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Homepage / CORD best practice #6 – publishing citable reports

CORD best practice #6 – publishing citable reports



I’ve already highlighted a variety of great uses of CORD, Cranfield’s repository for data and other supporting research outputs. But it seems Cranfield researchers have tons of good ideas on how to use it, so I’m not running out of options just yet! Today I’d like to mention Mariale Moreno’s collection of reports conducted as part of the RECODE Network. This was an EPSRC-ESRC funded network set up to develop an active community exploring using big data in a re-distributed manufacturing model for consumer goods.

With EPSRC and ESRC funding, it was imperative that the outputs were widely disseminated and preserved for the long-term after the project ended. We’ve already looked at how a data repository can ensure project websites aren’t lost, but this is a slightly different take in how the final project report is handled. The RECODE Network website is still active and contains a link to download the final 212-page pdf project report. This report was also printed and disseminated in physical form to attendees at the various events attended to share the outcomes.

The report contains five feasibility studies (and a whole lot more). Mariale used CORD to host each individual case study, and created a collection grouping these five together. By depositing each case study individually, she could gain a DOI for each one so that they can be cited independently. They benefit from their own items on CORD for increased discoverability by people interested in that particular context, by search or browse.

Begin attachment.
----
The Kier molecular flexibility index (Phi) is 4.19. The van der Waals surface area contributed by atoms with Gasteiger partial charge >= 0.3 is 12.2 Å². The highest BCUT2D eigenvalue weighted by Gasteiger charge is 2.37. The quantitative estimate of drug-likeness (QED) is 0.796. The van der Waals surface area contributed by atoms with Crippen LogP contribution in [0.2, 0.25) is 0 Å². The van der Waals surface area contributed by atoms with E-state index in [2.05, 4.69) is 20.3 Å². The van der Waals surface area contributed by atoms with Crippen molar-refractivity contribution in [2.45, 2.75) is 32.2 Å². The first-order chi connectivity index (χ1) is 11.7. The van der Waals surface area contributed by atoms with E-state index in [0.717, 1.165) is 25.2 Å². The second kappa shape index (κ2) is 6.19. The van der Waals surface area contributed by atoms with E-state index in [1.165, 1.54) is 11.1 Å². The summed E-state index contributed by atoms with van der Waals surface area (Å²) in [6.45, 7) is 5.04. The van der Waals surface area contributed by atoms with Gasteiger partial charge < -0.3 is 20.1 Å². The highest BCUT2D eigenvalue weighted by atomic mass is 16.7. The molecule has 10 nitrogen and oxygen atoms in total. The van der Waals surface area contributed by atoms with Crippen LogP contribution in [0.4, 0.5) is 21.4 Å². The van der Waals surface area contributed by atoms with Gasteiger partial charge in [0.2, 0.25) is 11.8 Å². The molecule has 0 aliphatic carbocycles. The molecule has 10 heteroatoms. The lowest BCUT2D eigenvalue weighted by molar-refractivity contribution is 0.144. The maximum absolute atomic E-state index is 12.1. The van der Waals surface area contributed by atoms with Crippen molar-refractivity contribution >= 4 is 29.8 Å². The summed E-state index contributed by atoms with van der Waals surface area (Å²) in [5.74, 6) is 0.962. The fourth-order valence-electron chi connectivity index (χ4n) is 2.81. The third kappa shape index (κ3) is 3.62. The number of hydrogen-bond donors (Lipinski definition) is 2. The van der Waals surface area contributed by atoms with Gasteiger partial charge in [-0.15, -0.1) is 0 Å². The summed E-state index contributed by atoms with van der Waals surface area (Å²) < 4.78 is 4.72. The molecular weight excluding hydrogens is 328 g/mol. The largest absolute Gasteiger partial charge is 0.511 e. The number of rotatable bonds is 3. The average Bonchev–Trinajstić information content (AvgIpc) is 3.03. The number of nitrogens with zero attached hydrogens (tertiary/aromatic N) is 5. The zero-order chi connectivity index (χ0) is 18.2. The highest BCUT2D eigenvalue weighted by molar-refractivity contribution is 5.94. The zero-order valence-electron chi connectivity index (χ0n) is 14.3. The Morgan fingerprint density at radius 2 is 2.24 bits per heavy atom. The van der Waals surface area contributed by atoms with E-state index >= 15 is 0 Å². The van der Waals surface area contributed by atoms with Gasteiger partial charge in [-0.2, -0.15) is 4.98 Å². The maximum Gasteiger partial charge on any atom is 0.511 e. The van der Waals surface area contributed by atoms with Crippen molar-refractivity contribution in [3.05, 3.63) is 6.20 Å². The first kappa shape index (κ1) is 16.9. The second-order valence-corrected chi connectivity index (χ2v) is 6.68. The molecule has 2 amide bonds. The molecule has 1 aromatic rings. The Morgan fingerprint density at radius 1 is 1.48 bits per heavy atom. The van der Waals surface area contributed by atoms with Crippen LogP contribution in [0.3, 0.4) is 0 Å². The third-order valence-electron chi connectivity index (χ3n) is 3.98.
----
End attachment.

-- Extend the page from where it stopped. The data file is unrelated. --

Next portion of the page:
I particularly like how Mariale took advantage of CORD’s ability to reserve a DOI in advance, before publishing the final items. This enabled her to include the DOI in the final report copy, and ensure it would be included in the print version and each final report pdf. Then, when delegates received the printed report, they could easily access the relevant study and download it electronically or cite it – so no risk of the output being forgotten even if someone decided to declutter!

Creating a collection was a nice way to group the five items together, so there was one landing page to link to and promote. On CORD, anyone can create a collection and add their own items and/or other people’s items to it. Sometime it’s used to group outputs from a project like this, sometimes outputs from an event, or sometimes outputs on a particular theme that you’re interested in (e.g. chemistry favourites). You can republish the collection whenever you like if you change items, and you will see a flag when items in your collection are updated, so that you can decide whether to update your collection accordingly or continue citing that particular version.

Georgina Parsons

Written By: Cranfield University

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